Moore’s Law: Scientists Just Made a Graphene Transistor Gate the Width of an Atom
By Jason Dorrier
“There’s been no greater act of magic in technology than the sleight of hand performed by Moore’s Law. Electronic components that once fit in your palm have long gone atomic, vanishing from our world to take up residence in the quantum realm. But we’re now brushing the bitter limits of this trend. In a paper published in Nature this week, scientists at Tsinghua University in Shanghai wrote that they’ve built a graphene transistor gate with a length of 0.34 nanometers—or roughly the size of a single carbon atom.”

DeepMind’s AlphaCode Conquers Coding, Performing as Well as Humans
By Shelly Fan
“The secret to good programming might be to ignore everything we know about writing code. At least for AI. It seems preposterous, but DeepMind’s new coding AI just trounced roughly 50 percent of human coders in a highly competitive programming competition. On the surface the tasks sound relatively simple: each coder is presented with a problem in everyday language, and the contestants need to write a program to solve the task as fast as possible—and hopefully, free of errors. But it’s a behemoth challenge for AI coders. The agents need to first understand the task—something that comes naturally to humans—and then generate code for tricky problems that challenge even the best human programmers.”

Startup Will Drill 12 Miles Into Earth’s Crust to Tap the Boundless Energy Below
By Jason Dorrier
“What if there were a nearly limitless source of energy available anywhere on the planet? What if the only thing preventing us from tapping said energy source was technology? And what if that tech drew on the expertise of a century-old, trillion-dollar industry, and could readily slot into much of the infrastructure already built for that industry? The answer to these questions is and has always been directly beneath our feet. The core of our planet is hotter than the surface of the sun—all we have to do is drill deep enough to liberate some of its heat. At least, that’s the dream Quaise Energy is pitching, and the startup, spun out of MIT in 2018, recently secured $40 million in new funding to go after it.”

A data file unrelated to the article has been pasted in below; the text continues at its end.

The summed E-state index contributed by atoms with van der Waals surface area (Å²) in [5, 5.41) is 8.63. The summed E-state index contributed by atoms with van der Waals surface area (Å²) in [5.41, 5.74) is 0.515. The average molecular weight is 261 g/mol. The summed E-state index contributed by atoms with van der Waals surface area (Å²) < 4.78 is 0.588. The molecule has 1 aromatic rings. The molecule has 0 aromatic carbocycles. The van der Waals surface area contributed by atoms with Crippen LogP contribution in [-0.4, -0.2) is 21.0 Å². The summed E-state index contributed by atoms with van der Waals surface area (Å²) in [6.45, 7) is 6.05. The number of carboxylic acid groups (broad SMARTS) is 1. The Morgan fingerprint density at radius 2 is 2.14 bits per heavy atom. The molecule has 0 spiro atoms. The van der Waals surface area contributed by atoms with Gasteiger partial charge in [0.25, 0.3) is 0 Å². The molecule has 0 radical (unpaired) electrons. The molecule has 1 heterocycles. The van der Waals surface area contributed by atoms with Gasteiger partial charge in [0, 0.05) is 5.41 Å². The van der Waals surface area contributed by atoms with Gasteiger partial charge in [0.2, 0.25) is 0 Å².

First Controlled Human Trial Shows Cutting Calories Improves Health, Longevity
By Shelly Fan
“Bring up caloric restriction, or ‘CR,’ in humans at any longevity forum, and you’ll trigger a furious debate between die-hard proponents and passionate dissenters. The reason why is also simple: we only have theories, but lack sufficient data in humans. …Enter CALERIE. The Comprehensive Assessment of Long-term Effects of Reducing Intake of Energy trial is the first controlled study of CR in the average Joe. Headed by scientists at Yale University and Pennington Biomedical Research, the trial found that cutting calories by a mere 14 percent for 2 years—about one less muffin per day—conferred multiple health benefits known to combat aging.”

These Sleek Houses Are 3D Printed From Recycled Plastic. Prices Start at $26,900
By Vanessa Bates Ramirez
“The US has a housing shortage problem. We also have a plastic waste problem. What if we could solve both these problems simultaneously with an unexpected two birds/one stone innovation? If you’ve ever longed to live in a small house made out of 100,000 recycled plastic water bottles, your lucky day is just around the corner.”

Image Credit: Erick Chévez / Unsplash

Singularity Hub Staff
Singularity Hub Staff
Singularity Hub chronicles technological progress by highlighting the breakthroughs and issues shaping the future as well as supporting a global community of smart, passionate, action-oriented people who want to change the world.